Securities and Exchange Commission enforcement chief Andrew Ceresney defended the agency's increasing use of in-house judges and steered clear of the debate over raising investment-advice standards during a Thursday appearance on Capitol Hill.
Several lawmakers criticized the SEC for relying on its own staff of administrative law judges, saying defendants' rights were curtailed compared to having their day in court. The SEC was undefeated in actions heard in administrative forums during the last fiscal year.
“While bringing more cases through administrative proceedings can lead to lower costs for the agency and increase efficiency, it is important to realize that those benefits come with a cost,” said Rep. Scott Garrett, R-N.J., chairman of the House Financial Services Subcommittee on Capital Markets, said during a hearing of the panel. “The cost is less due process protections for defendants.”
Although there are no depositions in administrative procedures, Mr. Ceresney said they do allow for due process. For instance, the SEC is obligated to produce exculpatory evidence and turn over investigative files within seven days. There is also transparency about witness lists.
Cases must be decided within 300 days in administrative proceedings, but can drag on for years in district court. The SEC takes the administrative route when it wants to provide quick relief to aggrieved investors or when a case involves complicated securities law, according to Mr. Ceresney. The agency also has to pursue failure-to-supervise cases in the administrative arena.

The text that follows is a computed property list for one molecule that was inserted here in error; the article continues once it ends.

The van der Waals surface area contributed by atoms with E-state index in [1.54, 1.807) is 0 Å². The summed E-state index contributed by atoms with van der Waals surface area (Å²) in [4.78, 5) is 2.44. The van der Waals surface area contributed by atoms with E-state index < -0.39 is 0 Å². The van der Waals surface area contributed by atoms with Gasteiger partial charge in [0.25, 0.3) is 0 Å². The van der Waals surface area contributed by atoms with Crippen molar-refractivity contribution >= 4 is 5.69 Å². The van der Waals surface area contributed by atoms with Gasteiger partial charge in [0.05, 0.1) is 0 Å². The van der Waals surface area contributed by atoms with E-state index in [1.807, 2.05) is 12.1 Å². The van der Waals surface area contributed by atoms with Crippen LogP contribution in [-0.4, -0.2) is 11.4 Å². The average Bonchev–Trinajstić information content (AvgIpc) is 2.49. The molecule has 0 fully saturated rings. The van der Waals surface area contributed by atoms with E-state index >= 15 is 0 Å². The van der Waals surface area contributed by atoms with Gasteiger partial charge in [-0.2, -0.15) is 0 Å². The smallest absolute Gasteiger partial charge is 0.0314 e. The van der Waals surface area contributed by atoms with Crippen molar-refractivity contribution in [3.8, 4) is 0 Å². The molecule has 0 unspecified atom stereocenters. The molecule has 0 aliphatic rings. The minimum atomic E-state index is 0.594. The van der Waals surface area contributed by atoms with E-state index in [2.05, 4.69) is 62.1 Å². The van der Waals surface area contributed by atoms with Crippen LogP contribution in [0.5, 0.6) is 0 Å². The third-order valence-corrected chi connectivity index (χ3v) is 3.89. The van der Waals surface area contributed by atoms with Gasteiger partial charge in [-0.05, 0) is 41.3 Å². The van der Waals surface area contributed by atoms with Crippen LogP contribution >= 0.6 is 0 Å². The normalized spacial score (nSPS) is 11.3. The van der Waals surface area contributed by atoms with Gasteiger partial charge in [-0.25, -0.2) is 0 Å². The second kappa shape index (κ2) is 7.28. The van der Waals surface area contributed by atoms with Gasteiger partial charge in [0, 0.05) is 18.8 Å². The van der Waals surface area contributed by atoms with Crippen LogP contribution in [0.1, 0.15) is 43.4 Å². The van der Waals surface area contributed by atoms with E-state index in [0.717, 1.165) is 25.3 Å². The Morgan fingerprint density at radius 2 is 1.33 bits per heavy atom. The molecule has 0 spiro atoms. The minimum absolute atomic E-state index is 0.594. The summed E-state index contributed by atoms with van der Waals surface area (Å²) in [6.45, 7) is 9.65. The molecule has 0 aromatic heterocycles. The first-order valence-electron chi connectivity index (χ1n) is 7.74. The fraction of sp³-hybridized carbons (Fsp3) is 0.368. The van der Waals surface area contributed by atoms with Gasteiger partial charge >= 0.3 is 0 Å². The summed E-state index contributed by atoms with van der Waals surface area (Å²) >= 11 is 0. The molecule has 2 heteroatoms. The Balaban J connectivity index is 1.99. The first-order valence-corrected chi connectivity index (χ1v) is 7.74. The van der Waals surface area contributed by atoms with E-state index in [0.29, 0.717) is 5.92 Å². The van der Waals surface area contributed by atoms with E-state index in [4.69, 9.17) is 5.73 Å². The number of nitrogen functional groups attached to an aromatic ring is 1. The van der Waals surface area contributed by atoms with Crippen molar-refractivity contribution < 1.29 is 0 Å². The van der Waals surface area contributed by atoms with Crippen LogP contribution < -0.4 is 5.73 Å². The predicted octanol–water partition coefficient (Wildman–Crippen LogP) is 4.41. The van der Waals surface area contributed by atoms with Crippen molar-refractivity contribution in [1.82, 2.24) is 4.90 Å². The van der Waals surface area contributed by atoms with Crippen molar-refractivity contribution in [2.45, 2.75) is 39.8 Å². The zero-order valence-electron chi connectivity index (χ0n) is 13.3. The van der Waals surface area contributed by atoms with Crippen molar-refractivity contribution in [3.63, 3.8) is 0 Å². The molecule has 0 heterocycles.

The majority of SEC cases are still brought in district court, Mr. Ceresney noted. In the last fiscal year, the SEC tried 57% of its cases in federal courts and 43% before administrative law judges.
“Our overriding goal here is investor protection, which is our mission,” Mr. Ceresney said. “We use the forum that we think is appropriate for the goals of investor protection.”
He added later in the hearing, “I have not heard criticism from investors about the administrative law judges procedure.”
Rep. Sean Duffy, R-Wisc., asserted that the SEC plays on its home court because it wants to win more cases.
“When you actually hire the judges and you set the rules, you win all the cases,” Mr. Duffy said. “Do you see the correlation there?”
Mr. Ceresney countered that the SEC has won 11 of its last 13 cases decided by juries.
“We're not afraid to try cases in federal court,” he said.
Mr. Ceresney steered clear of another controversial issue: fiduciary duty for investment advice.
Rep. Ann Wagner, R-Mo., tried to make him comment on the Department of Labor's pending rule that would require brokers to act in the best interest of their clients when advising on retirement accounts.
She pressed him on what the SEC is doing now to target conflicts of interest and whether the DOL rule would make the SEC's job harder.
But Mr. Ceresney didn't bite.
“We in enforcement enforce the statutes and rules that are on the books now,” he said. “We do that vigorously. Whether there should be a different standard or not is not something that's within our purview.”